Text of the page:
WASHINGTONMonoclonal antibodies are the basis of many
diagnostic tests, but now are catching on as therapy as well, said
Neil Bander, MD, surgical director, Urologic Oncology Program,
Cornell University and New York Presbyterian Hospital, New York.
This particular type of approach has now been validated
clinically and is being used to treat patients with various types of
cancer, Dr. Bander said at the Kidney Cancer Association Annual Convention.
Monoclonal antibodies (MoAbs) already approved include treatments for
breast cancer and non-Hodgkins lymphoma [rituximab (Rituxan)].
Another is in the pipeline: Bexxar is under FDA review on
fast-track status, he said. It is expected to become the first
approved radiolabeled MoAb therapeutic.
The MoAb edrecolomab (Panorex, Centocor), approved for adjuvant colon
cancer treatment in Germany, is in phase III testing in the United
States. About one quarter of all of the drugs in late-stage
clinical trials in the area of cancer are monoclonal antibodies,
Dr. Bander and his colleagues are developing MoAb treatments for
kidney cancer. One uses the G250 antibody to target carbonic
anhydrase 9, which is not present in normal kidneys but is expressed
in clear cell renal carcinomas. The clear cell variation
represents 85% to 90% of all kidney cancers, he said.
In clinical trials several years ago, Dr. Banders team showed
that G250 was excellent at being able to target kidney tumor
sites, while avoiding normal tissues. Some 150 patients
have received the antibody, he said, and wherever the
tumor site iskidney, bone, liver, lung, etcwe can get
antibody to the site.
However, in early trials, the researchers were limited to giving the
antibody in a single dose because it was mouse-derived and
patients immune systems mounted a quick reaction. Using genetic
engineering, researchers were able to convert the mouse version of
G250 to a version that is at least partially human. So far,
none of the patients to whom it was given have developed an adverse
immune reaction, he said, and the antibody targets just
as well as the original antibody. We are now in a mode where we are
giving multiple doses of the antibody.
Two ongoing phase I trials, one in Holland and one in New York, are
using the G250 antibody carrying 131-iodine in kidney cancer
patients. In the Dutch trial, patients receive a high dose of the
radioactive agent; in New York, patients are given up to 27 lower doses.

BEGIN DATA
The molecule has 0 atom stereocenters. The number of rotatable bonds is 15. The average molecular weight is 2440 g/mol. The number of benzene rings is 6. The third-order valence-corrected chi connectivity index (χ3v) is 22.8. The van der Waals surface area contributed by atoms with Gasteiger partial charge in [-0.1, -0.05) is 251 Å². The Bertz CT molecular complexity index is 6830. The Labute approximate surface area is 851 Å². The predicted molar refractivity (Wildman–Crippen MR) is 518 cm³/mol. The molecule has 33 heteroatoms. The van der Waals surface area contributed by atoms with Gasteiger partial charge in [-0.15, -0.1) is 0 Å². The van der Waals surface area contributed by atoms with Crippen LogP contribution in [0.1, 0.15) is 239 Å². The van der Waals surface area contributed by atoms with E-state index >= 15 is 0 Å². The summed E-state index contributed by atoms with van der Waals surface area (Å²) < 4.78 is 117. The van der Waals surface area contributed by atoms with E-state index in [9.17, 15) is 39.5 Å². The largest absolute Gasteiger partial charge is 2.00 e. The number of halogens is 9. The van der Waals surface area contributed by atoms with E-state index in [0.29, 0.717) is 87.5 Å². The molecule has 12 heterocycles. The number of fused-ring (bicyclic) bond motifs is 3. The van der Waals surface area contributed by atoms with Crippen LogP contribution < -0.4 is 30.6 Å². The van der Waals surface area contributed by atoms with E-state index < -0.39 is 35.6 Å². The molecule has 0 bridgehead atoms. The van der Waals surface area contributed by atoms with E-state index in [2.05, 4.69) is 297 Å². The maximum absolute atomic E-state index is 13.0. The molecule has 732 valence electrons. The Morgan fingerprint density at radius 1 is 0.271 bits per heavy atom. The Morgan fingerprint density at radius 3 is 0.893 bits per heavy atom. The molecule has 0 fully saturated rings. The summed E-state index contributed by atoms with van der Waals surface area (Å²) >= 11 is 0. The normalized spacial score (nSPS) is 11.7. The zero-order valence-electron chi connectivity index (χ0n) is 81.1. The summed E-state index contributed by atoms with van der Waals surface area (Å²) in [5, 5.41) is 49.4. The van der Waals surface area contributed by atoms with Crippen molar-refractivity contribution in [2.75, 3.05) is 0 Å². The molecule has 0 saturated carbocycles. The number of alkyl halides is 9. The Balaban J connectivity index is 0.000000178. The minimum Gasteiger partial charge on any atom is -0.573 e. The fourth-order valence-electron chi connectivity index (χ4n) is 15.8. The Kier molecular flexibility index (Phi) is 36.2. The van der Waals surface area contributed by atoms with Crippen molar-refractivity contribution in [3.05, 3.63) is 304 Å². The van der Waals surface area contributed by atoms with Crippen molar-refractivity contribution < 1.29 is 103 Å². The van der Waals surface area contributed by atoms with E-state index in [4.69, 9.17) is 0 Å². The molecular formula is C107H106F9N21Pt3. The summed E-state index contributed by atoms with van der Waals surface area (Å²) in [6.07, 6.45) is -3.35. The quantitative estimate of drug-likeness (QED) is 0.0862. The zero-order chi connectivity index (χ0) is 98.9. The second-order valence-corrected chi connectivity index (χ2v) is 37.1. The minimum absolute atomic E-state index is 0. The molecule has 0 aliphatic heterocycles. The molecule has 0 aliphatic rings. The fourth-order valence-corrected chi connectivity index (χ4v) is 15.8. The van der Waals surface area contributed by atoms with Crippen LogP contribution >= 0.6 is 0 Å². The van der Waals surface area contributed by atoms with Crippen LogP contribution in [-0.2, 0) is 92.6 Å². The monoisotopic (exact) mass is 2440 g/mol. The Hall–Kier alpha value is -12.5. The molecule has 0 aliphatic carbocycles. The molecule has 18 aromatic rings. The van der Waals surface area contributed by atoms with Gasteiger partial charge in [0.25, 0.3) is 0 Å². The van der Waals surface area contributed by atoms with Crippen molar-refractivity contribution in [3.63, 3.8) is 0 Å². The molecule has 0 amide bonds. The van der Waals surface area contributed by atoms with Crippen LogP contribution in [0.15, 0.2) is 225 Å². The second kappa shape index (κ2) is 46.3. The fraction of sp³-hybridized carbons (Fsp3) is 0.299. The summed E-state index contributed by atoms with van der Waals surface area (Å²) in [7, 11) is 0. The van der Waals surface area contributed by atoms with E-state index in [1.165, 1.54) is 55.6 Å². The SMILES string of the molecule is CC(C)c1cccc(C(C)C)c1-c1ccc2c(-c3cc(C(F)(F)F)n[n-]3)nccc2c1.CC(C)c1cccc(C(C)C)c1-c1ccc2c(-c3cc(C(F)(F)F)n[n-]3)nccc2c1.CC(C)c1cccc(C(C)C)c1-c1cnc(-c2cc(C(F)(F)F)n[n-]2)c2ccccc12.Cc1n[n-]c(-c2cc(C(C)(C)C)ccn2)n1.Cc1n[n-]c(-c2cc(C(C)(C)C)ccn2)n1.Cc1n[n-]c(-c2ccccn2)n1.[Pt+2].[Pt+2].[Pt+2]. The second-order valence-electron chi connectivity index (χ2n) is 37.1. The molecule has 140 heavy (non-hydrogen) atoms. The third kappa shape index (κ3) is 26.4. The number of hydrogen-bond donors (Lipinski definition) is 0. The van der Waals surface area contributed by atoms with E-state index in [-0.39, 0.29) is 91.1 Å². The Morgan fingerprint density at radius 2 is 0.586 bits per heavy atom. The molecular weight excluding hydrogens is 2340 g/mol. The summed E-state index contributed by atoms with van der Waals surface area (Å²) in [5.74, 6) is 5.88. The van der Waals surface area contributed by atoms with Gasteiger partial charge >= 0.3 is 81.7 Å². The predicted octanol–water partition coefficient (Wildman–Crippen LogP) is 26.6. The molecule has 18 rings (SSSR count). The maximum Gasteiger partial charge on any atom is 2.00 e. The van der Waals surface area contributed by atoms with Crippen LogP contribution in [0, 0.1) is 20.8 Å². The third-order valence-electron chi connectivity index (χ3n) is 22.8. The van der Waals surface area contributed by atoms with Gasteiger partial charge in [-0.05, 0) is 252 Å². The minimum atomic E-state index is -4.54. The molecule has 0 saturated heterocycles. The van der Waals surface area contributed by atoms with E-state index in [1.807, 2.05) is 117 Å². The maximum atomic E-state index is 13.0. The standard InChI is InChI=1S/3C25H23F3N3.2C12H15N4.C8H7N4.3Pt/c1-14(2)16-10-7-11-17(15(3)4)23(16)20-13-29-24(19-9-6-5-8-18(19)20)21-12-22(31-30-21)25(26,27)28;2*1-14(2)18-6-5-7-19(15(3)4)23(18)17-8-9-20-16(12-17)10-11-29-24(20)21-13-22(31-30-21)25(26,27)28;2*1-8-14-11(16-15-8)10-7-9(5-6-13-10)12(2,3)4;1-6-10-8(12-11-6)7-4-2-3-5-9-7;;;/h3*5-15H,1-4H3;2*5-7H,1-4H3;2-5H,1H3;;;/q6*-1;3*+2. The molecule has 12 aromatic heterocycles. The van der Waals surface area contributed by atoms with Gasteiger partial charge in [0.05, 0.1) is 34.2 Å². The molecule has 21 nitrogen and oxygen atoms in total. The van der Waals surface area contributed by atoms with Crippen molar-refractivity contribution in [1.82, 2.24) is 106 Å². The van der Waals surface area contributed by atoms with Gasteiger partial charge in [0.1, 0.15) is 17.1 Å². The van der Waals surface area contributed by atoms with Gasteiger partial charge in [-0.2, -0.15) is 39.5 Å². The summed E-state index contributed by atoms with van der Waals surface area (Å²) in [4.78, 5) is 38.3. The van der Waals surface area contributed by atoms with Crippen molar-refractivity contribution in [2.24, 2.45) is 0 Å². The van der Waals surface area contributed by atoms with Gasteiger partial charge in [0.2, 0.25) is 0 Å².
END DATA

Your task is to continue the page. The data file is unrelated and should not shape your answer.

The New York trial, a collaboration between Cornell-New York
Presbyterian and Memorial Sloan-Kettering Cancer Center (with C.
Divgi, MD, as principal investigator), will last until the end of the
year, at which time a phase II trial will begin, and all of the
patients will receive the maximum tolerated dose. So far,
patients have experienced no significant toxicity, Dr. Bander said.
A second approach targets prostate-specific membrane antigen (PSMA).
We and others fortuitously found that in addition to being
present in prostate cancers, PSMA is expressed in the blood supply to
other tumor types, Dr. Bander said. In a recent paper (S. Chang
et al), Dr. Banders team reported that in 65 tissue specimens
from 17 kinds of cancer (including renal cancer), the blood supply
was positive for PSMA in 96% of the samples. Normal vessels were
The antibody may be an important approach because kidney
cancers are among the most vascular cancers known, he said. The
size of the tumor would present no hindrance because, regardless of
size, it would have a blood supply.
The antibody could be used with a thrombogenic agent to induce clots
in the tumors blood vessels, he said, or a cytotoxic drug or
isotope could be attached to the antibody to kill blood vessel
tissue. A third approach would be to induce a blood vessel leak so
that conventional cytotoxic drugs would leak into the tumor more
readily than they would into normal tissues. The mouse version of the
PSMA antibody is in phase I clinical trials for prostate cancer,
while phase I trials of the new human version are slated to begin by
We need to build on our ability to target the tumor by adding
other mechanisms that would lead to the destruction of cancer
cells, Dr. Bander said. If the success that we are seeing
in other cancers is any indication, I feel very optimistic about
being able to translate this approach to success in patients with
kidney cancer over the next few years.